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Old 10-30-2000, 02:46 PM   #1
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Post "What Is A Vet?"

"What Is A Vet?"


Some veterans bear visible signs of their service... A missing limb, a jagged scar, a certain look in the eye. Others may carry the evidence inside them: a pin holding a bone together, a piece of shrapnel in the leg - or perhaps another sort of inner steel: the soul's ally forged in the refinery of adversity.
Except in parades, however, the men and women who have kept America safe wear no badge or emblem. You can't tell a vet just by looking. What is a vet?

He is the cop on the beat who spent six months in Saudi Arabia sweating two gallons a day making sure the armored personnel carriers didn't run out of fuel. He is the barroom loudmouth, dumber than five wooden planks, whose overgrown frat-boy behavior is outweighed a hundred times in the cosmic scales by four hours of exquisite bravery near the 38th parallel.

She - or he - is the nurse who fought against futility and went to sleep sobbing every night for two solid years in Da Nang.

He is the POW who went away one person and came back another - or didn't come back AT ALL.

He is the Quantico drill instructor who has never seen combat - but has saved countless lives by turning slouchy, no-account rednecks and gang members into Marines, and teaching them to watch each other's backs.

He is the parade - riding Legionnaire who pins on his ribbons and medals with a prosthetic hand.

He is the career quartermaster who watches the ribbons and medals pass him by.

He is the three anonymous heroes in The Tomb Of The Unknowns, whose presence at the Arlington National Cemetery must forever preserve the memory of all the anonymous heroes whose valor dies unrecognized with them on the battlefield or in the ocean's sunless deep.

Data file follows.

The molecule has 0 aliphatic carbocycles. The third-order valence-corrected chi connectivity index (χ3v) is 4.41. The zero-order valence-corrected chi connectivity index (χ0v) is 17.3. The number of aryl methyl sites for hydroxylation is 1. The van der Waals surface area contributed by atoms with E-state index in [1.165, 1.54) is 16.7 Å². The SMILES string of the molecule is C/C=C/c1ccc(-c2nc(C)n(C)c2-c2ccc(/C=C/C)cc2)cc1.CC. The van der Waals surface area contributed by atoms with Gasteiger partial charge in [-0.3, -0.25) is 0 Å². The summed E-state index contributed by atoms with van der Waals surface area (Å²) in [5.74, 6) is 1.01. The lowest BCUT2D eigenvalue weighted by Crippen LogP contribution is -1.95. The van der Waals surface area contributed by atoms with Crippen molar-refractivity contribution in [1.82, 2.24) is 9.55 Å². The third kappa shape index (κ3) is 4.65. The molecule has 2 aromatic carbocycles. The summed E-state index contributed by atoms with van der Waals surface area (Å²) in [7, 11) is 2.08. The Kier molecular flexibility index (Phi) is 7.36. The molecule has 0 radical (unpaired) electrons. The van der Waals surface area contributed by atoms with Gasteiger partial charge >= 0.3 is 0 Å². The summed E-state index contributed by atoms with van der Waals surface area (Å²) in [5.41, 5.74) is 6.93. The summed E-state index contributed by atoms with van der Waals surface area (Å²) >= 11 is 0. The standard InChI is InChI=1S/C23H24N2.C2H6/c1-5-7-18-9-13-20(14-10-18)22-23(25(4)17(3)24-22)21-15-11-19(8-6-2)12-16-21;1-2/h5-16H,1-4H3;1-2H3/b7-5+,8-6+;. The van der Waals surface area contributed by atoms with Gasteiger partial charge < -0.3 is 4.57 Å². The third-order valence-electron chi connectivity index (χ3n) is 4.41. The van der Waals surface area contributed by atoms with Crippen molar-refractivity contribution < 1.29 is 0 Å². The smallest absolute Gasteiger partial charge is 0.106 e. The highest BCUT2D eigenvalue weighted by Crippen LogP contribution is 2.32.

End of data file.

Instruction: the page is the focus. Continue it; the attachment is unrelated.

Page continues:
He is the old guy bagging groceries at the supermarket - palsied now and aggravatingly slow - who helped liberate a Nazi death camp and who wishes all day long that his wife were still alive to hold him when the nightmares come.

He is an ordinary and yet an extraordinary human being - a person who offered some of his life's most vital years in the service of his country, and who sacrificed his ambitions so others would not have to sacrifice theirs.

He is a soldier and a savior and a sword against the darkness, and he is nothing more than the finest, greatest testimony on behalf of the finest, greatest nation ever known.

So remember, each time you see someone who has served our country, just lean over and say Thank You. That's all most people need, and in most cases it will mean more than any medals they could have been awarded or were awarded.

Two little words that mean a lot,
"THANK YOU"
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Old 10-30-2000, 02:57 PM   #2
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This is so beautiful... May I use it? Every year at Memorial Day I have participated in a wreath laying ceremony at the Viet Nam Veteran's Memorial at Capitol Park, Sacramento CA. I have been very active in the POW-MIA arena. Last year I shared the history of the POW-MIA I had adopted whose remains were finally returned to his family. I delivered the Missing Man ceremony, with table and empty chair, cup, salt, lemon, etc. This next year I would like to do something different. May I use your words? thank you and God Bless...
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Old 10-30-2000, 03:12 PM   #3
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jriverwind...

Beautifully said. I am going to send this to my dad, who served in Okinawa during Vietnam. Thank you.
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Old 10-30-2000, 09:10 PM   #4
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Jriverwind,
I can hardly type for the tears.
That was so beautiful and so true.
I thank you so much fo myself and for my Daddy whose body was shattered and back broken in service of his country during WWII.
I know he never counted it to high a price.
Your words are so moving and heartfelt.
This is why I can't ever get through a Veterans honor dance without tears in my eyes. I am just so very, very thankful for all of them and so very, very proud to have been my Father's daughter.
Thank you again and THANK YOU to all Veterans from the bottom of my heart.
May blessings rain down on you always.
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Old 10-31-2000, 02:12 AM   #5
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What is a vet?

To me, keeping in mind many of my family served in Korea, why I do not know!

Native vets to me signed into a whotemans army, navy ir airforcc for a job or dicsipline and thye signed on to fight whitemens wars instead of staying home to fight the battles we still fight today of racism, prejudice, oppression and assimilation.